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This chapter argues the writings published by Blacks in the early national US must be understood in relation to the history of slavery in the British Empire. The author examines diverse forms of African American literature, which were focused on transatlantic concerns, such as “Orations on the Abolition of the Slave Trade” (1808–1823), given annually on January 1. These texts tell powerful stories of the history of the slave trade, and particularly its violence to familial ties, from the trade’s inception in the fifteenth century until its abolition in 1808. Written by free Black churchmen and intellectuals in New York and Philadelphia, including Absalom Jones, Peter Williams, Jr., Russell Parrot, and William Hamilton, these orations demonstrate a deep interest in the actions of the British Parliament and the state of slavery in the West Indies. This chapter also considers direct allusions to British and Afro-British abolitionists and their writings, from Clarkson and Wilberforce to Equiano, in the work of William Miller, Russell Parrot, William Whipper, David Walker, Maria Stewart, and others. The chapter concludes with a discussion of The History of Mary Prince (1831), the most important slave narrative to emerge from the British colonies and questions the inclusion of Prince’s narrative in a history of African American literature.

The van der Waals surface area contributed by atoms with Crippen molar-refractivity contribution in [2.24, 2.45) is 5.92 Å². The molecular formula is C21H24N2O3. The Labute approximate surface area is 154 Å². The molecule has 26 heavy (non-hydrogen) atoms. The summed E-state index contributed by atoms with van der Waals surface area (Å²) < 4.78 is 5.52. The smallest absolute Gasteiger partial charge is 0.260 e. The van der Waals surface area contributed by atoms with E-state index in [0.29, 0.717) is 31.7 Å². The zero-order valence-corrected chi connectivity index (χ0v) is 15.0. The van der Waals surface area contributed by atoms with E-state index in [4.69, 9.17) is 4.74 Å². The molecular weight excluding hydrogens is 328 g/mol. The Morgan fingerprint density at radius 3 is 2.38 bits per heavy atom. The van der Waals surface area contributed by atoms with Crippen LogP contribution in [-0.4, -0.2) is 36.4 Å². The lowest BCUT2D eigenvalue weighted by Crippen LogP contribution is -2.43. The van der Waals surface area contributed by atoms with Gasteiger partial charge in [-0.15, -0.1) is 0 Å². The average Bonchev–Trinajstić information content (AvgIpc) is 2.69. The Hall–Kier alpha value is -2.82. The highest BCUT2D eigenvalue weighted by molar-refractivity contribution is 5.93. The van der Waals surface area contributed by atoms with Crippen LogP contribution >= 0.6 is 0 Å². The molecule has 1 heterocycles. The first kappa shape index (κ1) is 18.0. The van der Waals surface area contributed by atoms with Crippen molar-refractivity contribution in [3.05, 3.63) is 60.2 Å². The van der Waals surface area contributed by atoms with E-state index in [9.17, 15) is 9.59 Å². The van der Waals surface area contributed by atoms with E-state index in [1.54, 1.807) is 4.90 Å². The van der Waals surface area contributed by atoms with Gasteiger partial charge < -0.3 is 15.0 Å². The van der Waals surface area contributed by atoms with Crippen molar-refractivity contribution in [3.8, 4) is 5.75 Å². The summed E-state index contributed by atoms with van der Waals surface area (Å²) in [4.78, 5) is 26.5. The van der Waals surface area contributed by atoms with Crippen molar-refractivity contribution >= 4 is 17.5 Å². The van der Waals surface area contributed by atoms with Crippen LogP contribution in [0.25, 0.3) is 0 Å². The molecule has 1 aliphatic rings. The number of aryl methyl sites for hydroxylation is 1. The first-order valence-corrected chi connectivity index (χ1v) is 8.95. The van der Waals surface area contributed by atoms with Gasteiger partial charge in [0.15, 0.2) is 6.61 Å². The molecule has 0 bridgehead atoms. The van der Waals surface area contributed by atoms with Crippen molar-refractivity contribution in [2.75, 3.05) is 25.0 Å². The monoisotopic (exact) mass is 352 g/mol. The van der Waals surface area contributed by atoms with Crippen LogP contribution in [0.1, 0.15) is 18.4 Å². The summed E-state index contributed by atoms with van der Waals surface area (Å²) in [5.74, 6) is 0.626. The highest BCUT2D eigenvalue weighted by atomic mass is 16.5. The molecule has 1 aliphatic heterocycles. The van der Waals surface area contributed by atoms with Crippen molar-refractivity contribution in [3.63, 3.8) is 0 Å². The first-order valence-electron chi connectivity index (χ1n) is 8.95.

This chapter considers the transatlantic influences that shaped Irish literary culture in the romantic period. In particular, it focuses on two understudied phenomena. First, the chapter provides an account of texts published in Ireland that concern African slavery and the transatlantic slave trade, written by pro-slavery sympathisers, white abolitionists, and writers of African descent like Ignatius Sancho and Olaudah Equiano. Second, it zeroes in on a forgotten Irish novel, Sarah Isdell’s The Vale of Louisiana, published in Dublin in 1805, which dramatises the transatlantic, trans-Caribbean travels of an English family, addresses slavery directly, and borrows heavily from a canonical early American novel, Charles Brockden Brown’s Wieland (1798). The chapter concludes on the other side of the ‘steep Atlantic’, as Sydney Owenson called it, and briefly addresses the publication and reception of Irish writers in the early United States, especially Thomas Moore and Maria Edgeworth, where they found an unpredictable and productive future.